Elon Musk X Prize finalist Carbfix is currently running pilot projects in Italy, Portugal, Turkey and the United States, with a new site set to mineralize half of Iceland’s emissions by 2030. The company is testing whether sea water could be used instead of fresh water. water, meaning plants could go offshore, using the abundant basalt rock from the world’s ocean floor. The process is significantly cheaper than other carbon offset tools such as carbon credits for businesses, costing $25 per tonne instead of the expected $11-215 per tonne by 2030, according to Bloomberg NEF.
As Carbfix works on mineralizing CO2, its partners are finding new ways to capture it. At the same site, the Swiss company Climeworks has a direct air capture (DAC) installation, which takes CO2 from the ambient atmosphere and mineralizes it with Carbfix or transforms it into consumer products with customers ( examples to date include lab diamonds and backpacks). Iceland is ripe for this technology due to geothermal energy, abundance of basalt and political will to scale solutions, says Julie Gosalvez, CMO of Climeworks, formerly of Kenzo and Gucci Beauty . So far, Climeworks has given Stripe, Shopify and Microsoft access to the Carbfix process. It raised $650 million in its funding round in April, co-led by Partners Group and GIC.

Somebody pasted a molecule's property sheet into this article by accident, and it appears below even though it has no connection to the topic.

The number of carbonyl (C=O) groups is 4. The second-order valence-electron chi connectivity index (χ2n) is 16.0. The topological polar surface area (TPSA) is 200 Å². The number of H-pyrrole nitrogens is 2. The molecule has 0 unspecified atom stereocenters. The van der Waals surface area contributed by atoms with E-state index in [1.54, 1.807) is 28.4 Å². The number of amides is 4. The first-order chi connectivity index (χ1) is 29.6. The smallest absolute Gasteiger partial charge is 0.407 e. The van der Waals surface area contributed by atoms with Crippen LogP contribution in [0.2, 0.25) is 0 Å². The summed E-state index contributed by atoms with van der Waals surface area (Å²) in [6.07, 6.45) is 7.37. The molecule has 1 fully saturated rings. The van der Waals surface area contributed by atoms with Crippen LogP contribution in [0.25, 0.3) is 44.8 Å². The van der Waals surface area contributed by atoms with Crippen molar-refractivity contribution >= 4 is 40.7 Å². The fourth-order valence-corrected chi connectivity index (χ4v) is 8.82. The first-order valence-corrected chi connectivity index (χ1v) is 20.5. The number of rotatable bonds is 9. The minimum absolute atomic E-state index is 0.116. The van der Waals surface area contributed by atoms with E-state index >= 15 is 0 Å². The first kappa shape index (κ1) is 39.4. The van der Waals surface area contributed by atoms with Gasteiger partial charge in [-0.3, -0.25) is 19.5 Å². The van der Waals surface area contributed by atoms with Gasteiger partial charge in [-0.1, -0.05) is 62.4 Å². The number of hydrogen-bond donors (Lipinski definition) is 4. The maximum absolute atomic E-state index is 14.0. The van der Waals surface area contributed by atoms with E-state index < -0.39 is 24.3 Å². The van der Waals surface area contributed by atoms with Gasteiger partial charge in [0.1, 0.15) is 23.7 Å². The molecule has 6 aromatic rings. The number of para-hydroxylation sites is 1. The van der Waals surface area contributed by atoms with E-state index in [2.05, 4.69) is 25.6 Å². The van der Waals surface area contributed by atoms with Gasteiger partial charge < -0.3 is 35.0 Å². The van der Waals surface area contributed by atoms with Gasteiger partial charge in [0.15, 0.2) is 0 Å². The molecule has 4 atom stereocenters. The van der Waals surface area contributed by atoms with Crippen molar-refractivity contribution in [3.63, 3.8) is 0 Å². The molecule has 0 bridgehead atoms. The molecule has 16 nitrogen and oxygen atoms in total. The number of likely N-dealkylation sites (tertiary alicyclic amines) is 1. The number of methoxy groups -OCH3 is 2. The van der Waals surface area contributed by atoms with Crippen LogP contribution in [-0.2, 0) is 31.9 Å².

“That’s no way to justify the status quo,” says Guðnason. “But, it would be impossible to achieve our climate goals just by stopping new emissions. We need to eliminate the emissions that have already been produced.
It’s not just Carbfix that seeks to partner with the biggest environmental offenders. Founded in 2016, Pure North’s sorting, deposit and recycling system aims to prevent Icelandic plastic waste from being exported, landfilled or burned. Its new app allows consumers to scan plastic packaging – from Skyr yoghurt pots to Coca Cola bottles – and see how to recycle them, in exchange for financial incentives. He estimates that an average family could earn between €2 and €3,000 per year.
Pure North uses Iceland’s renewable geothermal energy to power mechanical plastic recycling, claiming to use 40% less energy, 40% less water and producing 82% less CO2 emissions than regular plastic recycling. plastic, which rests on cold water. On a large scale, Pure North plans to find other sources of waste heat to power its recycling systems, starting with Veitur Utilities, Iceland’s largest utility company, and progressing to 23,000 heat sources. waste she has identified across Europe, including an aluminum plant and cooling water. from data centers.
To succeed, Pure North needs packaging producers to change too, by simplifying packaging to a single type of infinitely recyclable plastic, says managing director Sigurdur Halldorsson. “We have to solve the whole chain, from producer to consumer and recycler.”
Bella Webb, the author, traveled to Iceland courtesy of 66°North.
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